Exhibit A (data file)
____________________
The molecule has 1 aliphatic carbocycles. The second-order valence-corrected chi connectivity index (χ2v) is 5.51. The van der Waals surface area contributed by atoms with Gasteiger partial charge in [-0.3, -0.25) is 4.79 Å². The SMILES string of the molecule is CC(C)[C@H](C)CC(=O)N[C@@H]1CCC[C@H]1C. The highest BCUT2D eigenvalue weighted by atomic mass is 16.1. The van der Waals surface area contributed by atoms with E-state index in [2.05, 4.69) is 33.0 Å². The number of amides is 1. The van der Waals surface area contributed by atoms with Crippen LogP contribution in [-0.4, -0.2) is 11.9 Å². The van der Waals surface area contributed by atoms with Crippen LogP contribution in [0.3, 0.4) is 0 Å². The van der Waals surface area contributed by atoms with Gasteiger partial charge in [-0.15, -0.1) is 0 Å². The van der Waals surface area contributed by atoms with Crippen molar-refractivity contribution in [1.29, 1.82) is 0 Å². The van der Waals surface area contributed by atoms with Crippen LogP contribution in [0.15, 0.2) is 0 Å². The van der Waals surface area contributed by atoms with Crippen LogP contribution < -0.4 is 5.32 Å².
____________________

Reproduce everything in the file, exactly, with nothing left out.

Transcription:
The molecule has 1 aliphatic carbocycles. The second-order valence-corrected chi connectivity index (χ2v) is 5.51. The van der Waals surface area contributed by atoms with Gasteiger partial charge in [-0.3, -0.25) is 4.79 Å². The SMILES string of the molecule is CC(C)[C@H](C)CC(=O)N[C@@H]1CCC[C@H]1C. The highest BCUT2D eigenvalue weighted by atomic mass is 16.1. The van der Waals surface area contributed by atoms with E-state index in [2.05, 4.69) is 33.0 Å². The number of amides is 1. The van der Waals surface area contributed by atoms with Crippen LogP contribution in [-0.4, -0.2) is 11.9 Å². The van der Waals surface area contributed by atoms with Crippen LogP contribution in [0.3, 0.4) is 0 Å². The van der Waals surface area contributed by atoms with Gasteiger partial charge in [-0.15, -0.1) is 0 Å². The van der Waals surface area contributed by atoms with Crippen molar-refractivity contribution in [1.29, 1.82) is 0 Å². The van der Waals surface area contributed by atoms with Crippen LogP contribution in [0.15, 0.2) is 0 Å². The van der Waals surface area contributed by atoms with Crippen LogP contribution < -0.4 is 5.32 Å².